Q: If at the end of an evening together I invite a man into my apartment, why does he always assume I want to sleep with him? Often I just want to continue the conversation, maybe over a glass of wine. For some reason, men think I'm inviting them in for sex. It ends up being awkward and embarrassing. How can I make it clear that's not the case without alienating him?
Q: I am an attractive, intelligent woman in her mid-60s who looks 50. I meet men all the time. We communicate on the phone and have a great conversation. Then I meet them for dinner, we have great communication and they don't want to leave. We discuss many subjects and find common interests and values.
Q: My teenage son and I have lived alone together ever since his bum of a dad walked out on us five years ago. A couple of months ago, I met someone, and my son is so rude to my boyfriend that I'm afraid it's going to mess things up between us. It got so bad the other day that I told my son that he has to behave or leave. He went in his room and shut the door. He's been avoiding me ever since. I don't like the tension that's in our home now, but I'm not sure what to do about it.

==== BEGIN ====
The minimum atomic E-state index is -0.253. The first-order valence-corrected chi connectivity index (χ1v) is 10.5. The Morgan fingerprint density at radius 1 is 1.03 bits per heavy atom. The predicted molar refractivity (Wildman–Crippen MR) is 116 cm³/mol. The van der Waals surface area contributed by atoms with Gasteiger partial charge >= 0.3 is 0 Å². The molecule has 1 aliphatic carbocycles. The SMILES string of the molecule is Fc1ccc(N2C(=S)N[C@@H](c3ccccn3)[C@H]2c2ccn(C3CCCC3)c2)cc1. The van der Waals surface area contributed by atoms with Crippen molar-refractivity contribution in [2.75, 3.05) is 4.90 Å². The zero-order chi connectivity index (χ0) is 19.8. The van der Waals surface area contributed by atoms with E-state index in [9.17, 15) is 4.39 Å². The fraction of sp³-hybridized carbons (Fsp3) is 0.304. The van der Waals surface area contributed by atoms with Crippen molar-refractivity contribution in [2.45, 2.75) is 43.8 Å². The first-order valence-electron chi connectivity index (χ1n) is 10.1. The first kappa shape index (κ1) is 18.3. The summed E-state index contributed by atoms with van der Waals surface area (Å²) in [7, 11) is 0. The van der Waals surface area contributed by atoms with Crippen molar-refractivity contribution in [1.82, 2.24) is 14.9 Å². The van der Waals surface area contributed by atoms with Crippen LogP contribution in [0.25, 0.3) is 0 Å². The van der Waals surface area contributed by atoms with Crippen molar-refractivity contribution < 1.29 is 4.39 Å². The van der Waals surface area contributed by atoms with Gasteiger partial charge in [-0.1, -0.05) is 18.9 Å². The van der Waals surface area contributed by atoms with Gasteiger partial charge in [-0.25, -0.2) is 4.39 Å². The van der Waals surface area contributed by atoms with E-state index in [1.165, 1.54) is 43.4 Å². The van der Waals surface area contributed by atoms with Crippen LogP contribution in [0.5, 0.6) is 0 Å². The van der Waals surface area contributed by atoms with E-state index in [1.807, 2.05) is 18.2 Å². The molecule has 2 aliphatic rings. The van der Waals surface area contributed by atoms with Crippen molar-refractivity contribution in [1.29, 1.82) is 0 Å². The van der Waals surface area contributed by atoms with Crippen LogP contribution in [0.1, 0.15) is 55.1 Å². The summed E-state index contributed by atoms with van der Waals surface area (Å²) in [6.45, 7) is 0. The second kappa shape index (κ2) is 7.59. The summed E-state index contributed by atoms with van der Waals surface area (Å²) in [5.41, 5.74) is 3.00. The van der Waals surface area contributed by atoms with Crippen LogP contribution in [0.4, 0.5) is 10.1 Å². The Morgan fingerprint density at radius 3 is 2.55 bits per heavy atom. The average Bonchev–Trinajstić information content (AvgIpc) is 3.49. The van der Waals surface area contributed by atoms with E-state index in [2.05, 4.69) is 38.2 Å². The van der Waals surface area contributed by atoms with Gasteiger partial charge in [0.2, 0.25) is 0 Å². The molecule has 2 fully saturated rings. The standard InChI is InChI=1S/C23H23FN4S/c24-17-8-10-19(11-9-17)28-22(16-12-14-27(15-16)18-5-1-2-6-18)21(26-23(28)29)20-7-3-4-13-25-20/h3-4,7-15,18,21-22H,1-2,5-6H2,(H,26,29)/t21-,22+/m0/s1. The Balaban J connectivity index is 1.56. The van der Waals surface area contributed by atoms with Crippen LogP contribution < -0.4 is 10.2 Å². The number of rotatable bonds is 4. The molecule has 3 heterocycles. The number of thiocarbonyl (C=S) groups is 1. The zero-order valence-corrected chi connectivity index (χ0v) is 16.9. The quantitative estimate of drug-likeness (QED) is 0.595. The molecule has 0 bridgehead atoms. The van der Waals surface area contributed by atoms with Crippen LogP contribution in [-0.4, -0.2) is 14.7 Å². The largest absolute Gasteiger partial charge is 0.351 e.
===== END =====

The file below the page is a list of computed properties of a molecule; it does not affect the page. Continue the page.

IN HONOR of Valentine's Day, we asked Steve and Mia to share excerpts from their favorite columns: Q: My husband lately has been spending all his free time preparing for his fantasy-baseball draft. I didn't expect the honeymoon to last forever, but I refuse to be a sports widow at age 28.
Q: MY SON and his bride are having a simple wedding - marrying with just two witnesses present, followed by a dinner for immediate family and one or two friends. That's their wish, and I respect it. The problem? They don't want to invite my late father's
Q: Every spring, my guy gets with some of his buddies for a trip to the Dominican Republic. He was doing it before he met me and has never offered to include me. I have a sneaking suspicion as to why. I think they're going to see prostitutes. When I ask h